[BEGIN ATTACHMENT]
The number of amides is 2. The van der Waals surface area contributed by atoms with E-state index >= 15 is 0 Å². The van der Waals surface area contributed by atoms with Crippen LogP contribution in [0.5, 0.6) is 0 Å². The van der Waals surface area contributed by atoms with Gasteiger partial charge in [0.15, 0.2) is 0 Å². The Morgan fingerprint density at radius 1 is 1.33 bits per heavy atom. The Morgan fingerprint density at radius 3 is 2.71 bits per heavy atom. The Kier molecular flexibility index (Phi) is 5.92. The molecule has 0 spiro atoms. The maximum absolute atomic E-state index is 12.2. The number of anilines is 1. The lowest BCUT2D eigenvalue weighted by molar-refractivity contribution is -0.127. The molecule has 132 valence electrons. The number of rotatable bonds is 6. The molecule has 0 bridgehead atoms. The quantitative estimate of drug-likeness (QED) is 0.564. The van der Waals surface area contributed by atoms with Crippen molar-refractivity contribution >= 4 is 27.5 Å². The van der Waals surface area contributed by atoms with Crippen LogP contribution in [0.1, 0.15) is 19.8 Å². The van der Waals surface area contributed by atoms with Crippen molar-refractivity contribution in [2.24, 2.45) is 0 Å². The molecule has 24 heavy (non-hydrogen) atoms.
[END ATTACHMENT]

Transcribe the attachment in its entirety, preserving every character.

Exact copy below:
The number of amides is 2. The van der Waals surface area contributed by atoms with E-state index >= 15 is 0 Å². The van der Waals surface area contributed by atoms with Crippen LogP contribution in [0.5, 0.6) is 0 Å². The van der Waals surface area contributed by atoms with Gasteiger partial charge in [0.15, 0.2) is 0 Å². The Morgan fingerprint density at radius 1 is 1.33 bits per heavy atom. The Morgan fingerprint density at radius 3 is 2.71 bits per heavy atom. The Kier molecular flexibility index (Phi) is 5.92. The molecule has 0 spiro atoms. The maximum absolute atomic E-state index is 12.2. The number of anilines is 1. The lowest BCUT2D eigenvalue weighted by molar-refractivity contribution is -0.127. The molecule has 132 valence electrons. The number of rotatable bonds is 6. The molecule has 0 bridgehead atoms. The quantitative estimate of drug-likeness (QED) is 0.564. The van der Waals surface area contributed by atoms with Crippen molar-refractivity contribution >= 4 is 27.5 Å². The van der Waals surface area contributed by atoms with Crippen LogP contribution in [0.1, 0.15) is 19.8 Å². The van der Waals surface area contributed by atoms with Crippen molar-refractivity contribution in [2.24, 2.45) is 0 Å². The molecule has 24 heavy (non-hydrogen) atoms.